By definition, ROS have very limited lifetime, but their interaction with e.g. DNA can be reliably measured with the use of antibodies against specific footprints of oxidative damage. Hydroxyl radical (OH) is the most reactive ROS with a lifetime of less than 1 nanoseconds and it reacts easily with pyrimidines, purines and chromatin protein resulting in base modifications, genomic instability and alterations in gene expression such as p53 tumor suppressor gene [10,11]. Nucleoside 8-hydroxy-2′-deoxyguanosine (8-OHdG) is a specific end-product of OH -derived damage in C8 carbonyl group of guanine and it is the most studied marker against oxidative damage in DNA [12].

Keap1/Nrf2 pathway is the key sensor of intracellular redox status. Under normal redox state, Keap1 (Kelch-like ECH-associated protein 1) is bound to Nrf2 (nuclear factor erythoid-derived 2-like 2) and Nrf2 activity is repressed by degradation in ubiquitin proteasome pathway [13-16]. When exposed to oxidative stress, Keap1 is inactivated and unable to bind Nrf2, which subsequently translocates to nucleus and binds to antioxidant response element (ARE) in DNA together with small Maf proteins [13,15]. This results in induction of several cytoprotective genes, including antioxidant enzymes, drug transporters and drug-metabolizing enzymes [13,15]. The importance of Keap1 is underlined in Keap1-deficient mice, which die postnatally and have a constitutive Nrf2 activation [17]. In vitro suppression of Keap1 in human prostate and non-small cell lung carcinoma cell lines results in an increased Nrf2 activity and further to sensitization to various chemotherapeutic agents and radiotherapy [18,19].

We recently demonstrated that nuclear Nrf2 expression associates with poor survival in pancreatic adenocarcinomas [20]. Partly as a continuation to that study, our specific aim was here to evaluate the role of both Keap1 and 8-OHdG in an independent material of pancreatic adenocarcinomas.

Methods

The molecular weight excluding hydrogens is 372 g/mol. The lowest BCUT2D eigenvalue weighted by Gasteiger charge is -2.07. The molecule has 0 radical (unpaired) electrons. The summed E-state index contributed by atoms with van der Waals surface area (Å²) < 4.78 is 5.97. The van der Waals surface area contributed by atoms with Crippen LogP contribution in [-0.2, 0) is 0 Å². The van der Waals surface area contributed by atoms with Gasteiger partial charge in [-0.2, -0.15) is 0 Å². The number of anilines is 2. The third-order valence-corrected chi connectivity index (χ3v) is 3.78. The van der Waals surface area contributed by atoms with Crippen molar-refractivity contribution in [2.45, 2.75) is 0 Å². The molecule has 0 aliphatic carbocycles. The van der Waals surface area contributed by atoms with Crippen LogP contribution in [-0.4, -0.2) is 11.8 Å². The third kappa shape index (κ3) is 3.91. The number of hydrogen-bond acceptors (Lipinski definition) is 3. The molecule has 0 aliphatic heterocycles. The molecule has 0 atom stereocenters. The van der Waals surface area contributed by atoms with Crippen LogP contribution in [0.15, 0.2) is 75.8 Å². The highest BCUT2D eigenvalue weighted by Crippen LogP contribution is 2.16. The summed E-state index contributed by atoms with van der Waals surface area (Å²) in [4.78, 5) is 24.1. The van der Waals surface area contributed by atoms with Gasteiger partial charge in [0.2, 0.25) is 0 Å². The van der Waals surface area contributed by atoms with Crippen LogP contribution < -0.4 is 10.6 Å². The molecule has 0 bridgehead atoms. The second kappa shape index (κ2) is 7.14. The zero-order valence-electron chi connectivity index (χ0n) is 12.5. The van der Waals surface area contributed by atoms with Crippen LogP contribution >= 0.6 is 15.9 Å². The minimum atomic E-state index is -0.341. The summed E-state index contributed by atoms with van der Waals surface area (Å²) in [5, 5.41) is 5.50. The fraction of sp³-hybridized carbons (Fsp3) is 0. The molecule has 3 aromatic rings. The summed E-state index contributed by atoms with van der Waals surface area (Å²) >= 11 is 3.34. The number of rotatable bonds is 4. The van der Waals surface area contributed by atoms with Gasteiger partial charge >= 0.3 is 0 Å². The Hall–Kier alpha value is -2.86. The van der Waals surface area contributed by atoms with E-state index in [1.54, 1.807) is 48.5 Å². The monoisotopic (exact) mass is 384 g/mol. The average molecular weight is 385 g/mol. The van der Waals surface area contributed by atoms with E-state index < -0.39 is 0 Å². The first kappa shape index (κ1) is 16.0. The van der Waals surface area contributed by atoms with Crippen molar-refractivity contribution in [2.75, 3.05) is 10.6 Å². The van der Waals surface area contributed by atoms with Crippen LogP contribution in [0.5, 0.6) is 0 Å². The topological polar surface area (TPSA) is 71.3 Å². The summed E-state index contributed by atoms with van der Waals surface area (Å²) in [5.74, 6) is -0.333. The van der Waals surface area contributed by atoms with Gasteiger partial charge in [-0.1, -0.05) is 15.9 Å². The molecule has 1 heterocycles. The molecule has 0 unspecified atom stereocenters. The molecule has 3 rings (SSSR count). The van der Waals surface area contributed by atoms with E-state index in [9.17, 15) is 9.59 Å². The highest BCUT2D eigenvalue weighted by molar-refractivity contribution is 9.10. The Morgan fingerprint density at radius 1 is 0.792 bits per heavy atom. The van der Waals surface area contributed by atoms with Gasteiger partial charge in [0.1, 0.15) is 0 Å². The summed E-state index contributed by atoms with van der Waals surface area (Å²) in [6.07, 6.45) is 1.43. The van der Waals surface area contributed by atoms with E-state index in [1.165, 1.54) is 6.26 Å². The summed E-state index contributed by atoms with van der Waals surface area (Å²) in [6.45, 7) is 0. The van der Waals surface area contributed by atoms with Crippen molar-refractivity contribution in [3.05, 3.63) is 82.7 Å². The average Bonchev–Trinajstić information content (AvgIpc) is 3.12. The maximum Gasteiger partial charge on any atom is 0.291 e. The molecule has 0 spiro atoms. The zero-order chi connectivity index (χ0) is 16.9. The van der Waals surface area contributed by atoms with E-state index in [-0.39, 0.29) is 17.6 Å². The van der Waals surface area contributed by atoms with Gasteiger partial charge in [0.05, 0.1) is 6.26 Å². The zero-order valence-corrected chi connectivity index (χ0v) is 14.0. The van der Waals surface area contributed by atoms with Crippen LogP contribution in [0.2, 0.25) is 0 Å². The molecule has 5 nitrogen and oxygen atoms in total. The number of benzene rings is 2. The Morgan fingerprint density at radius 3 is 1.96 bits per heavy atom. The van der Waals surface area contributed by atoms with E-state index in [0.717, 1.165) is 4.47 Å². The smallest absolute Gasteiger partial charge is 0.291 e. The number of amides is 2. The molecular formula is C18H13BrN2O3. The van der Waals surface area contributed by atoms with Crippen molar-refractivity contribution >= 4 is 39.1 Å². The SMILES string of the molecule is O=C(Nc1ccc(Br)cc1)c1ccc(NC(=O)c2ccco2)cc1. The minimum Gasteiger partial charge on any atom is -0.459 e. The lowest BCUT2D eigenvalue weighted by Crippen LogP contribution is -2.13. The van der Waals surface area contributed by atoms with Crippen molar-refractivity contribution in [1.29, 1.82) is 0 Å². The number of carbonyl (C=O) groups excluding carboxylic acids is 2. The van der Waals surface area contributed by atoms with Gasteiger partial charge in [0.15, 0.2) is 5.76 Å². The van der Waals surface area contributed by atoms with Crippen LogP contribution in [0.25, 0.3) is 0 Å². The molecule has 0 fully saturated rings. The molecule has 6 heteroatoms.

Samples

The study material consisted of 69 formalin-fixed, histological paraffin-embedded pancreatic adenocarcinoma samples. The samples were fixed in neutral formalin, embedded in paraffin blocks and stored at the Department of Pathology, Oulu University Hospital. Diagnoses were made during years 1993–2011 and 61 (88.4%) of them were diagnosed in 2000’s. All patients were diagnosed and treated at Oulu University Hospital, Finland. Only patients with at least palliative surgery were included to enable sufficient histological samples for reliable immunostaining evaluation. Mean follow-up time was 24.3 months (range 1–172 months). Patient characteristics are more precisely described in Table 1. The study was approved by the Ethics Committee of the Northern Ostrobothnia Hospital District and Finnish National Supervisory Authority for Welfare and Health.
Table 1

Patient characteristics

 

n (%)

Tumor size (T)

 

  1

4 (5.8%)

  2

23 (33.3%)

  3

32 (46.4%)

  4

7 (10.1%)

  Missing

3 (4.3%)

Nodal metastasis (N)

 

  No

34 (49.3%)

  Yes

33 (47.8%)

  Missing

2 (2.9%)

Distant mestastasis (M)

 

  No

59 (85.5%)

  Yes

8 (11.6%)

Missing

2 (2.9%)

Grade

 

  I

11 (15.9%)

  II

27 (39.1%)

  III

12 (17.4%)

  Missing

19 (27.5%)

Relapse

 

  No

44 (63.8%)

  Yes

25 (36.2%)

Type of surgery

 

  Palliative

5 (7.2%)